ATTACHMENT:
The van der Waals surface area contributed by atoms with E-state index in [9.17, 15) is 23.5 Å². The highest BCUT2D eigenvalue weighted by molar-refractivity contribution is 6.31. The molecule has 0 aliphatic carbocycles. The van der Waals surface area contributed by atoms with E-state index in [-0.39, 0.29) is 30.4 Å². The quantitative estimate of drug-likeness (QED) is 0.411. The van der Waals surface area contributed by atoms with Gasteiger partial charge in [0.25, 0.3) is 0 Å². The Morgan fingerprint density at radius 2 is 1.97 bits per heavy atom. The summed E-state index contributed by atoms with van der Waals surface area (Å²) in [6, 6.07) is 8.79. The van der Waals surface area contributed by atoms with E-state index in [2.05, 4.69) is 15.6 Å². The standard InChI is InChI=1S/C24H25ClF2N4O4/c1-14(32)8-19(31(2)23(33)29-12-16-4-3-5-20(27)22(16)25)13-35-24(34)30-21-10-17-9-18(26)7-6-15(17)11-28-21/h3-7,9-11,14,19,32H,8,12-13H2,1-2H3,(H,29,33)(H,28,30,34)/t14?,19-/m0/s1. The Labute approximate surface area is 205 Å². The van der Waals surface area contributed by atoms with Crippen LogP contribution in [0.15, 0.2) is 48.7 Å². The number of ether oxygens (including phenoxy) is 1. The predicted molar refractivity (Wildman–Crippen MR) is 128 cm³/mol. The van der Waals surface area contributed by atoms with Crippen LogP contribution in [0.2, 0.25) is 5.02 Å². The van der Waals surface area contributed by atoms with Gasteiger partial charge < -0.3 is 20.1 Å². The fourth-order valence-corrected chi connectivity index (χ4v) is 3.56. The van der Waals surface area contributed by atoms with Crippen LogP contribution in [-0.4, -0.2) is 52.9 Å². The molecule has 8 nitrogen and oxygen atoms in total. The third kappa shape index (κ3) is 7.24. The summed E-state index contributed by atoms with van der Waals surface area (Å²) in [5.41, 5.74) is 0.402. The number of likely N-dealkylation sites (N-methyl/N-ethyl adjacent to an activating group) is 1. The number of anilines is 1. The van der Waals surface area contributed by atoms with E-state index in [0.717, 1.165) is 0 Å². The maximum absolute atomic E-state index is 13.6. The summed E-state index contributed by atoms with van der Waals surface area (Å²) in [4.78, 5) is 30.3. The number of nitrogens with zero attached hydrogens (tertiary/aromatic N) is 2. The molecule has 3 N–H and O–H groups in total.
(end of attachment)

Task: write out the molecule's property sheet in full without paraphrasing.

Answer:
The van der Waals surface area contributed by atoms with E-state index in [9.17, 15) is 23.5 Å². The highest BCUT2D eigenvalue weighted by molar-refractivity contribution is 6.31. The molecule has 0 aliphatic carbocycles. The van der Waals surface area contributed by atoms with E-state index in [-0.39, 0.29) is 30.4 Å². The quantitative estimate of drug-likeness (QED) is 0.411. The van der Waals surface area contributed by atoms with Gasteiger partial charge in [0.25, 0.3) is 0 Å². The Morgan fingerprint density at radius 2 is 1.97 bits per heavy atom. The summed E-state index contributed by atoms with van der Waals surface area (Å²) in [6, 6.07) is 8.79. The van der Waals surface area contributed by atoms with E-state index in [2.05, 4.69) is 15.6 Å². The standard InChI is InChI=1S/C24H25ClF2N4O4/c1-14(32)8-19(31(2)23(33)29-12-16-4-3-5-20(27)22(16)25)13-35-24(34)30-21-10-17-9-18(26)7-6-15(17)11-28-21/h3-7,9-11,14,19,32H,8,12-13H2,1-2H3,(H,29,33)(H,28,30,34)/t14?,19-/m0/s1. The Labute approximate surface area is 205 Å². The van der Waals surface area contributed by atoms with Crippen LogP contribution in [0.15, 0.2) is 48.7 Å². The number of ether oxygens (including phenoxy) is 1. The predicted molar refractivity (Wildman–Crippen MR) is 128 cm³/mol. The van der Waals surface area contributed by atoms with Crippen LogP contribution in [0.2, 0.25) is 5.02 Å². The van der Waals surface area contributed by atoms with Gasteiger partial charge < -0.3 is 20.1 Å². The fourth-order valence-corrected chi connectivity index (χ4v) is 3.56. The van der Waals surface area contributed by atoms with Crippen LogP contribution in [-0.4, -0.2) is 52.9 Å². The molecule has 8 nitrogen and oxygen atoms in total. The third kappa shape index (κ3) is 7.24. The summed E-state index contributed by atoms with van der Waals surface area (Å²) in [5.41, 5.74) is 0.402. The number of likely N-dealkylation sites (N-methyl/N-ethyl adjacent to an activating group) is 1. The number of anilines is 1. The van der Waals surface area contributed by atoms with E-state index in [0.717, 1.165) is 0 Å². The maximum absolute atomic E-state index is 13.6. The summed E-state index contributed by atoms with van der Waals surface area (Å²) in [4.78, 5) is 30.3. The number of nitrogens with zero attached hydrogens (tertiary/aromatic N) is 2. The molecule has 3 N–H and O–H groups in total.